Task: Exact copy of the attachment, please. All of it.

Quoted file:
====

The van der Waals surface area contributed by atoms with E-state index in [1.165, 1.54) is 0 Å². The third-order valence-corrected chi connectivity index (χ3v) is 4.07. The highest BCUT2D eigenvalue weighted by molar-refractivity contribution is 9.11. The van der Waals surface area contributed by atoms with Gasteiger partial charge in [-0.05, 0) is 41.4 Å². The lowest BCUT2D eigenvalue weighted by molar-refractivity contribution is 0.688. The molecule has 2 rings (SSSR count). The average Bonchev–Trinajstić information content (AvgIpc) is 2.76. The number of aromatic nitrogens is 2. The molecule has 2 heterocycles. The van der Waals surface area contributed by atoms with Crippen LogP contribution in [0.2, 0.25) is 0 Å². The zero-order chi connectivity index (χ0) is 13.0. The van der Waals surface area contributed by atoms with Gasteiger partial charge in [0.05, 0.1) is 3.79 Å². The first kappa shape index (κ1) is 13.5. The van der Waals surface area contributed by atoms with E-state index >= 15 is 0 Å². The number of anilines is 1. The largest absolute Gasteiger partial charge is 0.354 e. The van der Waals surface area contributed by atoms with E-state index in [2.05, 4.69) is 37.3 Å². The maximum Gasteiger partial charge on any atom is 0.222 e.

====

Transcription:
The van der Waals surface area contributed by atoms with E-state index in [1.165, 1.54) is 0 Å². The third-order valence-corrected chi connectivity index (χ3v) is 4.07. The highest BCUT2D eigenvalue weighted by molar-refractivity contribution is 9.11. The van der Waals surface area contributed by atoms with Gasteiger partial charge in [-0.05, 0) is 41.4 Å². The lowest BCUT2D eigenvalue weighted by molar-refractivity contribution is 0.688. The molecule has 2 rings (SSSR count). The average Bonchev–Trinajstić information content (AvgIpc) is 2.76. The number of aromatic nitrogens is 2. The molecule has 2 heterocycles. The van der Waals surface area contributed by atoms with Crippen LogP contribution in [0.2, 0.25) is 0 Å². The zero-order chi connectivity index (χ0) is 13.0. The van der Waals surface area contributed by atoms with Gasteiger partial charge in [0.05, 0.1) is 3.79 Å². The first kappa shape index (κ1) is 13.5. The van der Waals surface area contributed by atoms with E-state index >= 15 is 0 Å². The number of anilines is 1. The largest absolute Gasteiger partial charge is 0.354 e. The van der Waals surface area contributed by atoms with E-state index in [2.05, 4.69) is 37.3 Å². The maximum Gasteiger partial charge on any atom is 0.222 e.